TOKYO (Reuters) - Toyota Motor Corp (7203.T) has given the Corolla, one of the world’s best-selling cars, a major makeover and launched it in Japan on Tuesday in hopes that a sporty silhouette and new interactive functions will draw in younger buyers.
While ubiquitous among first-time drivers and university students in North America, Corolla’s top market that accounts for about a third of its global sales, the model has become known as a car for the elderly at home where the average age of its owners is around 70 - an image Toyota wants to change.
“We’re grateful that our older customers have remained loyal to the Corolla,” said Yoshiki Konishi, chief engineer of the Corolla Sport, the newest model which next goes on sale in North America in the coming months and Europe in 2019.
“But we want the Corolla to resonate more with younger drivers ... we want to target people in their 20s and 30s.”
To spruce up the image of its most iconic model, Toyota has led the Corolla’s rollout with the hatchback Sport version rather than the traditional sedan.
For Japan, the Corolla Sport comes fitted with Toyota’s data communication module which collects driving data to provide cloud-based, real-time navigation and technical support, while also monitoring vehicle health to give maintenance updates.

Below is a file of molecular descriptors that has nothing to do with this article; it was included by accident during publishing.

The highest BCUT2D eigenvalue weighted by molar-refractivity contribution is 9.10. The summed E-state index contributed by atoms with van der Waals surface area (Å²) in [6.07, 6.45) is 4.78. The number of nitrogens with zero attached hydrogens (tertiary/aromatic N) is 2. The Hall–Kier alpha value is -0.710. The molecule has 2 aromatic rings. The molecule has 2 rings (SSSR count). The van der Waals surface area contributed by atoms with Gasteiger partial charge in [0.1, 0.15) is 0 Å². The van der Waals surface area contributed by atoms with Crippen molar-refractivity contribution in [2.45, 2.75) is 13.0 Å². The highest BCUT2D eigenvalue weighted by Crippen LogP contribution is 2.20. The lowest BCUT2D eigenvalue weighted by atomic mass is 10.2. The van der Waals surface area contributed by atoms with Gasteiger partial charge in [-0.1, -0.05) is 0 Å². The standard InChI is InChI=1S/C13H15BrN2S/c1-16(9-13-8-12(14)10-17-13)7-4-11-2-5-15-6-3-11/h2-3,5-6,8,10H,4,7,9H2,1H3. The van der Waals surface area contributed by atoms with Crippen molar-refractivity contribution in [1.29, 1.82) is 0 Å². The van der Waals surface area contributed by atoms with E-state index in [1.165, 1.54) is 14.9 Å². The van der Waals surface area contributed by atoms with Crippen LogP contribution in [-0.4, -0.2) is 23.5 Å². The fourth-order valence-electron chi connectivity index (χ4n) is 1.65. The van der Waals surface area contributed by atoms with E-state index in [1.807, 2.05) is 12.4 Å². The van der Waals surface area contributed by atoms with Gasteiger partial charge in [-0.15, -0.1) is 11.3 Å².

Corolla and a revamped domestic Crown sedan model, also launched on Tuesday, will be Toyota’s first mass-market cars to offer such advanced technological functions that were previously available exclusively in models from its high-end Lexus brand. Other automakers offer similar functions.
“By adding connected capabilities to a model known for being popular among older drivers, Toyota is trying to attract younger people to the Corolla, and widen its customer base (at home), said Takeshi Miyao, managing director of consultancy Carnorama.
“By doing so, it is betting that the next car trend may not be based on vehicle segment or model, but perhaps on applications, or functions.”
But attracting younger drivers is tough in general in fast-graying Japan, where the number of driving license holders aged under 30 dropped 22 percent in the past decade while for those aged 65 and above it jumped 64 percent, official data shows.
The Corolla Sport’s revamped image and connected functions had limited appeal for Yuhei Fujita, a 27-year-old who works for a tech company in Tokyo and does not own a car.
“Most cars have decent navigation systems, and if I were to buy a car I’d be happy to be able to connect my smartphone to it,” Fujita said.
“The Corolla has a strong image as being a family car, so I’m not sure why Toyota wants to market it toward younger people now.”
Toyota declined to give demographic targets for the newest member of the Corolla family, which has sold 46 million units across more than 150 countries since its launch in 1966.
But Konishi acknowledged the reliability of the Corolla would likely continue to draw in mature drivers.
“I’m in my 50s, and I’m planning to buy one.”
Reporting by Naomi Tajitsu; Editing by Himani Sarkar and David Evans